THIS IS NOT A GOVERNMENT BUT TYRANNY
The Sone Ki Chidiya Federation proposes to hold a public rally on 4 June 2013 in Delhi to remember and mourn the Black Night of 4-5 June 2011 in which Delhi Police committed unprecedented atrocitities against innocent people who were peacefully fasting.
Rajbala became martyr to merciless police beatings.
On 4 June 2011 Swami Ramdev had launched a fast unto death to oppose corruption in India. That night, Delhi Police committed some of the most heinous atrocities against the people of India. It was Jallianwala Bagh with lathis instead of bullets.
Swami Ramdev repeatedly asked to be arrested but the police did not do so. Instead the police kept beating the people in the dead of the night.
The police were clearly intent on killing Swami Ramdev. No amount of pleading with them, no amount of requesting that the participants be arrested, worked. All humanity was lost. The concept of rule of law was entirely ripped apart.
That night a woman – Rajbala – was so badly beaten, her back was shattered. She later died.
We protest tyranny. We protest the Black Night in Independent India's history.
The Sone Ki Chidiya Federation is holding a public rally on 4 June 2013 at 4 pm in Delhi to mourn the Black Night of 4-5 June 2011 in which Delhi Police committed unprecedented atrocitities against innocent people who were peacefully fasting.
THIS GOVERNMENT HAS FAILED TO PROVIDE SECURITY TO WOMEN
We will also protest the system of injustice in which women, particularly, are unsafe in India, and Police unable to protect them.
THIS GOVERNMENT IS PREVENTING CONTRUCTION OF THOUSANDS OF NEW HOUSES IN DELHI
In addition, we will oppose the artificial scarcity of housing created by bad policies of the government. This means prices of houses are at least more than double the price they would have been without such bad policies. The solution is to liberalise the allocation of land, get government out of its discretionary control on use of land, and increase floor area ratios (FAR) while increasing infrastructure spending on sanitation, roads and electricity.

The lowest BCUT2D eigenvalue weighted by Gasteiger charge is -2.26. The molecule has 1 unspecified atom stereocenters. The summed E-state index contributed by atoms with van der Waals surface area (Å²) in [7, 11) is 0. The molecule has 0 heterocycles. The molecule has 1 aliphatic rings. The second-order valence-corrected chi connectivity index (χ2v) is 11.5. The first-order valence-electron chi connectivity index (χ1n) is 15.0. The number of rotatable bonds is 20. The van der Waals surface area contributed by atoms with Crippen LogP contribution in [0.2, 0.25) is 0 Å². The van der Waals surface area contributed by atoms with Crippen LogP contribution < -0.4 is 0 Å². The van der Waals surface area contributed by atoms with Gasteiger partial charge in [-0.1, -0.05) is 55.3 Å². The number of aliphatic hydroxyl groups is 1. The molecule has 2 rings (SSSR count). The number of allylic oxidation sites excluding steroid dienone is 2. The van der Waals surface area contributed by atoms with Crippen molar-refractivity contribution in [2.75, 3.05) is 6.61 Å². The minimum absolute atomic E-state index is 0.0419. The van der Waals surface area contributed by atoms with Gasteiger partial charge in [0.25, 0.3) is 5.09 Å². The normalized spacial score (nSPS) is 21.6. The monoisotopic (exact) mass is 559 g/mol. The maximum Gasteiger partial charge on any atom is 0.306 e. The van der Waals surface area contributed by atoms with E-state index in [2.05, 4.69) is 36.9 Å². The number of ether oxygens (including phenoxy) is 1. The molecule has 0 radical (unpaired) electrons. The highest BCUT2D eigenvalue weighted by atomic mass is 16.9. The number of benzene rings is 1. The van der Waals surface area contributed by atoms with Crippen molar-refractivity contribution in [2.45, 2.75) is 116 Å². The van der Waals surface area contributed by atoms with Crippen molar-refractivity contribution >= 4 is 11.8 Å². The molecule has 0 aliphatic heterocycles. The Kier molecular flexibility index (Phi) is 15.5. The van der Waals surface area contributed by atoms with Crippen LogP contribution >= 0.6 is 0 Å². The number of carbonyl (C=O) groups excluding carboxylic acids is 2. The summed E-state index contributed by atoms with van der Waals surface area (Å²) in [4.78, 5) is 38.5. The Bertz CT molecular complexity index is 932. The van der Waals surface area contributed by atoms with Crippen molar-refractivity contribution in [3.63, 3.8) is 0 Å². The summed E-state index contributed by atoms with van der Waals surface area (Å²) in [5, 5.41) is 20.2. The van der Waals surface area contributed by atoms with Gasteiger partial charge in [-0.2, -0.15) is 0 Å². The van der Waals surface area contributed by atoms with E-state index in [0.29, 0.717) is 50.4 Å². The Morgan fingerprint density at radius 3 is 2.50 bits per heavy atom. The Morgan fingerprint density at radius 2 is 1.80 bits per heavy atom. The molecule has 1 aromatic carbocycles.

THIS GOVERNMENT IS PREVENTING LABOUR FROM EARNING A LIVELIHOOD, AND BUSINESSES FROM INVESTING
Also, we will protest bad labour laws which have forced outsourcing to contract labour which is paid a quarter of the market rates (according to The Economist). The solution is to liberalise labour laws to minimise militant unionisation which has reduced job opportunities for unorganised labour and blocked companies – both Indian and international – from investing in India.
THIS GOVERNMENT IS PREVENTING FARMERS FROM RECEIVING DUE RETURNS FOR THEIR CROPS
We will also protest the low costs which farmers receive due to artificial controls imposed by the government in the trade and production of agricultural products.
Please confirm your participation here.
Please do yourself a favour. Widely share this. It will help to change India, one click at a time.
I am a great admirer of Mr Prajapati Trivedi’s work. Despite the odds being totally stacked against him, he is trying to improve the performance of India’s bureaucracy.
I hold the view, however, that all such efforts are going to fail for many fundamental reasons – one being that even if the politicians finally reform, the IAS – the world’s most third rate civil service – can never reform.
It needs to be built from scratch, else we are wasting our time entirely. It is not that the people in IAS are stupid. They are very smart. And that’s one more reason why the IAS can never deliver – under the current system design. When you place some very smart people and give them enormous power (and poor salaries) but NEVER hold them to account, then these people will do one or more of the following:
a) become fat parasites, whom nothing can budge; they will get mindless paperwork filled up and send tonnes of it to you, but it would be largely cooked up and meaningless;
b) become arrogant as hell (there is none in the whole world more arrogant than an average IAS officer), refusing to learn or improve;